Brooklyn, one building at a time.
Last week we featured some of the great C.B.J. Snyder’s Brooklyn schools. There are a lot of them, and here’s one more great addition to the Brooklyn streetscape.
Name: Public School 124, Silas B. Dutcher School
Address: 515 4th Avenue
Cross Streets: 13th and 14th Street
Neighborhood: Park Slope
Year Built: 1899-1900
Architectural Style: Beaux-Arts
This beautiful Beaux-Arts-style elementary school is just one many built by C.B.J. Snyder, the Supervisor of School Buildings for the City of New York. It one of his earliest Brooklyn schools, planned a year after Brooklyn became part of Greater New York City in 1898.
As we posted last week, Snyder revolutionized school building with his H-shaped schools. This is not one of them; instead it’s a massive old-style rectangular school, built on a block-wide lot with lots of room around it for maximum use of windows on all four sides.
Snyder was well aware of the impact a handsome, well-built school had on a community. The 1893 Chicago World’s Exhibition had introduced the nation to the Beaux-Arts style — an ornate, classically inspired French Baroque style that lent itself well to public buildings of all kinds.
This building is a prime example. Snyder built with light grey bricks and limestone, a symmetrical building with an impressive entryway that originally had a sweeping front stairway. Heavy brackets support a second-floor balcony, which in turn support four massive columns with ornate Corinthian capitals.
The detailed oval windows, the pediments and cartouches below them, and the numerous swags and cartouches elsewhere on the façade — très Beaux-arts!
1931 photo via Brooklyn Eagle
Who was Silas B. Dutcher?
The school was named for Silas B. Dutcher, one of Brooklyn’s most influential mid-19th-century movers and shakers. This used to be his land, and the school is actually built on the site of his house. A very grainy photograph of the house appeared in the Brooklyn Eagle on September 23, 1931.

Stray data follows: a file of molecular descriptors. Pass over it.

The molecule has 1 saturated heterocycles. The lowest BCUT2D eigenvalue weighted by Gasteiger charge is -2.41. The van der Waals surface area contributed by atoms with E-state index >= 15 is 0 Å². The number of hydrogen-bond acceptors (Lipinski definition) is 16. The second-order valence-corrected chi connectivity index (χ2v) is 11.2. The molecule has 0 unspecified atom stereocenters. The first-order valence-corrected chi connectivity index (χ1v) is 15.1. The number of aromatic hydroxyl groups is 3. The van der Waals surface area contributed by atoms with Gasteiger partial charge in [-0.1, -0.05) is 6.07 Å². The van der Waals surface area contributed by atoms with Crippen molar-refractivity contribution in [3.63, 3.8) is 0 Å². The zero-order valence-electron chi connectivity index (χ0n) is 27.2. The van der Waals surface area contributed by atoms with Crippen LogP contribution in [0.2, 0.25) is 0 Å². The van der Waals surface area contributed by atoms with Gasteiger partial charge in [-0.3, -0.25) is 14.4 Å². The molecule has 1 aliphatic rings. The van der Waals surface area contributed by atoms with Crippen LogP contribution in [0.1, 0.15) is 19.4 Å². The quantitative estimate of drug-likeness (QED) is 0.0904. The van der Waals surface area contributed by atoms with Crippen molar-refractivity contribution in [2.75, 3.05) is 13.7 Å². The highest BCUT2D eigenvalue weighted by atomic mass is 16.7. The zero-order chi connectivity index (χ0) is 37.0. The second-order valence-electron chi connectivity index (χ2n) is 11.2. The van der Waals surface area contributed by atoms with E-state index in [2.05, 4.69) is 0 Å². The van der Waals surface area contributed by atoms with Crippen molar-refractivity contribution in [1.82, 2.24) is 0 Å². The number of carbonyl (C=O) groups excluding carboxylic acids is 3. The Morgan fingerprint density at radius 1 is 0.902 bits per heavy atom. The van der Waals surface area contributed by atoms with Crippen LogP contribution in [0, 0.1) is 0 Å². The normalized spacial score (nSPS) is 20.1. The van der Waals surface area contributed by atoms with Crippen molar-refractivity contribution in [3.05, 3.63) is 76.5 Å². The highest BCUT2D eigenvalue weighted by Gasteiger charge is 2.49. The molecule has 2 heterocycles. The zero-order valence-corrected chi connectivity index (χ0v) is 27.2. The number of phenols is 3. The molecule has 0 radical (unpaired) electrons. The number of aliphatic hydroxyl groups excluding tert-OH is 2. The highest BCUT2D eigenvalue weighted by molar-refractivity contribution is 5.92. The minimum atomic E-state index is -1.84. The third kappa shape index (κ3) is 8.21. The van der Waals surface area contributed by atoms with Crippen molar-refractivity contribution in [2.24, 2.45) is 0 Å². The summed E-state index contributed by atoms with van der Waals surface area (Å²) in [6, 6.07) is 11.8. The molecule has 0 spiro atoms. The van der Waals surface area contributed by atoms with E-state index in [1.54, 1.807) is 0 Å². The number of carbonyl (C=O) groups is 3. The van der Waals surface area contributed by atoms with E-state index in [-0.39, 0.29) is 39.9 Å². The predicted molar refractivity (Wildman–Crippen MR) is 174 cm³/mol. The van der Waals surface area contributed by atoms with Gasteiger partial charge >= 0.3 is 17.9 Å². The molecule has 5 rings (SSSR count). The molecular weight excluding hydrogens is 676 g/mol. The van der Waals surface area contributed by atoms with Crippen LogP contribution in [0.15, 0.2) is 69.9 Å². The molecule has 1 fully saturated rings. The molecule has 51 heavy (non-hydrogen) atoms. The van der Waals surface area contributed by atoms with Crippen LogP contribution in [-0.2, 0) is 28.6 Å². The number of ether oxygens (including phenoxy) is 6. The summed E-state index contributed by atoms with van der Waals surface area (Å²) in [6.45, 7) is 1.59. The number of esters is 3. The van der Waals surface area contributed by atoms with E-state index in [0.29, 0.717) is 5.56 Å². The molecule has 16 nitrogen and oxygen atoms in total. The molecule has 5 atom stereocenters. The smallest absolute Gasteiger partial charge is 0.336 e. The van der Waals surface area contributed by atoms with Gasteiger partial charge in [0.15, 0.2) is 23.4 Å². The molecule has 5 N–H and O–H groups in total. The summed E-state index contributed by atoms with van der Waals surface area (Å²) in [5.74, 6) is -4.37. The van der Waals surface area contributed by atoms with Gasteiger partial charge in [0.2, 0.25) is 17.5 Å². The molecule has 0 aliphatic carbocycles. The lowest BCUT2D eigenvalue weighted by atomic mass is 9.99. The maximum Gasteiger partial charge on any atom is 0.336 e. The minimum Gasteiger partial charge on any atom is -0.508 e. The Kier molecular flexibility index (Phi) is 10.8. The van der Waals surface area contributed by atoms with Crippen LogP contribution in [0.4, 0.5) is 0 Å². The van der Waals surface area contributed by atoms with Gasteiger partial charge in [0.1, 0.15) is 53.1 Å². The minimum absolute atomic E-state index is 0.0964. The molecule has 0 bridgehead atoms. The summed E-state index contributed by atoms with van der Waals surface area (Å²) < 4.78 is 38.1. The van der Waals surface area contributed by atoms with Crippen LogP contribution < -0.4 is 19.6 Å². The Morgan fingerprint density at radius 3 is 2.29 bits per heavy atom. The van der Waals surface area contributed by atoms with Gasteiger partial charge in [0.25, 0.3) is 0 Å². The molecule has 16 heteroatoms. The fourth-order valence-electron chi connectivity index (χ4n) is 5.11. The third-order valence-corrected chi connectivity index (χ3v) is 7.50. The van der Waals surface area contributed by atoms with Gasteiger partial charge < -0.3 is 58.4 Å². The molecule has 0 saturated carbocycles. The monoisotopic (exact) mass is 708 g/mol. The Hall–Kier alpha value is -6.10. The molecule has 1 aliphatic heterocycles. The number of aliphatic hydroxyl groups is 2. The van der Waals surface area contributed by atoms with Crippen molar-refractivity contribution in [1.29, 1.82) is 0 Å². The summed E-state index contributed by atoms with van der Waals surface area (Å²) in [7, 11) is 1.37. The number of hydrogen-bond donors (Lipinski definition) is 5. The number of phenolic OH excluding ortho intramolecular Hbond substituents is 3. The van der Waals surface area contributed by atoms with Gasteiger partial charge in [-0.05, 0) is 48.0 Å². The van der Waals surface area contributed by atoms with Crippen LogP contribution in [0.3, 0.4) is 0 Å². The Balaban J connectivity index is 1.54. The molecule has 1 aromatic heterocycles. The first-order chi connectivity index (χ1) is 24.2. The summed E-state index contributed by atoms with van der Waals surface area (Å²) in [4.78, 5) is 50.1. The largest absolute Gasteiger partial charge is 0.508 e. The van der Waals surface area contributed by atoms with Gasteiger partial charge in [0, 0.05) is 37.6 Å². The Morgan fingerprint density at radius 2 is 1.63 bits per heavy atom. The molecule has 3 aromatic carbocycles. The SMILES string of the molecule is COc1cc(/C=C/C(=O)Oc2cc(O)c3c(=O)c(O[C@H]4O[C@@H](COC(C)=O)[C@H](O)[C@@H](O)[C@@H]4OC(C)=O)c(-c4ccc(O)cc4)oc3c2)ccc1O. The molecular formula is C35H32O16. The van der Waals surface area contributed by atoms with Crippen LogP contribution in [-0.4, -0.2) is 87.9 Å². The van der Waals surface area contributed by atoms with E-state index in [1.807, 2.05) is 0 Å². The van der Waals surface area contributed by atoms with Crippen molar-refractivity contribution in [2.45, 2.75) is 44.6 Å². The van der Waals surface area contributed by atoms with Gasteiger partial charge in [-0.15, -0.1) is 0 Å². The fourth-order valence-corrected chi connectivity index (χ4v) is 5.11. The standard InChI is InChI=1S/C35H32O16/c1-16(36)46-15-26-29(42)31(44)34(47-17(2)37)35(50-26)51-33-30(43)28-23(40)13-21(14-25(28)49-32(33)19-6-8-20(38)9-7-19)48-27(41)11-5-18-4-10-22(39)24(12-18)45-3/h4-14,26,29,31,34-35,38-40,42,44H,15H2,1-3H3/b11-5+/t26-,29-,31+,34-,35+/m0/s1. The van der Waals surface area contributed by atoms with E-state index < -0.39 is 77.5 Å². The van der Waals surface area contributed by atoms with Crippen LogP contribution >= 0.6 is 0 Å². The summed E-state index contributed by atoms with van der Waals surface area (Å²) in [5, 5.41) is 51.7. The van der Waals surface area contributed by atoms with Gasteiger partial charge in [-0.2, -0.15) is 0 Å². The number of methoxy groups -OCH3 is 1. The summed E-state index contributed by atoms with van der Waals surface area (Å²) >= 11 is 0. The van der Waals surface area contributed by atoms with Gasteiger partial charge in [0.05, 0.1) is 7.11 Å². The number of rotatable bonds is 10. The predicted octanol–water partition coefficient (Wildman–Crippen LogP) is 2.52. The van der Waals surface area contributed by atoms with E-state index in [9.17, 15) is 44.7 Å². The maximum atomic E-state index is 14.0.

Dutcher, born in 1829, came from old Dutch stock in upstate New York. He was a schoolteacher at one point and came to NYC in 1850. He was a very successful merchant and local politician.
He was one of the founding members of the new Republican Party in New York State. He soon became president of the Kings County Republican Committee. After the Civil War he was appointed Supervisor of Internal Revenue, the city’s tax collector, a position he held from 1868-82.
From 1870-77, Dutcher and two other men — former General James Jourdan, the city police commissioner, and former General Benjamin Franklin Tracy, the U.S. Attorney for the Eastern District — were known as the “Three Graces.” They had firm control on everything that went on in Brooklyn and together were far more powerful than the mayor of the city.
After retiring from government, Silas Dutcher went into banking; he became a charter trustee in the Union Dime Savings Bank of New York, and then its president in 1885.
In 1891, he was made president of the Hamilton Trust Company of Brooklyn, an office he held until his death in 1909. He was also the director of the Metropolitan Life Insurance Company of New York, the director of the Garfield Safe Deposit Company, the German-American Real Estate Title Guarantee Company, and the Kings County Electric Light and Power Company.
Dutcher lived in a large mansion in Crown Heights, where he died of a stroke on his 50th wedding anniversary, in 1909 at age 80. The large gala his family had planned for the evening sadly became a wake.
Silas B. Dutcher photo via Wikipedia Commons
Silas Dutcher taught school upstate between the ages of 14 and 22. During his later years in Brooklyn, he became a member of the Board of Education. Although the board’s interests were vast, he always paid particular attention to Public School 40, which was around the corner from his house, on 16th Street between 3rd and 4th avenues.
1901 photo via Brooklyn Public Library
This school was built in part to alleviate crowding at P.S. 40. The South Slope was a fast-growing neighborhood by the end of the century, with workers and their families moving to the neighborhood for jobs at Bush Terminal and nearby factories.
Today, 100-plus years later, the school has an active PTA and strong community support, assuring that Silas Dutcher’s namesake continues to shape scholars for the future.
A recent removal of the flooring in the school’s vestibule uncovered the original mosaic floor. It’s now been restored and cleaned and once more greets students and teachers entering the school.
Thanks to Brownstoner reader Thom Widmann for suggesting this school as a BOTD, and supplying the mosaic and period photos. If you have a tip for Brownstoner, send it to laura [at] brownstoner [dot] com.
Undated photo via P.S. 124 PTA
Photo via Board of Education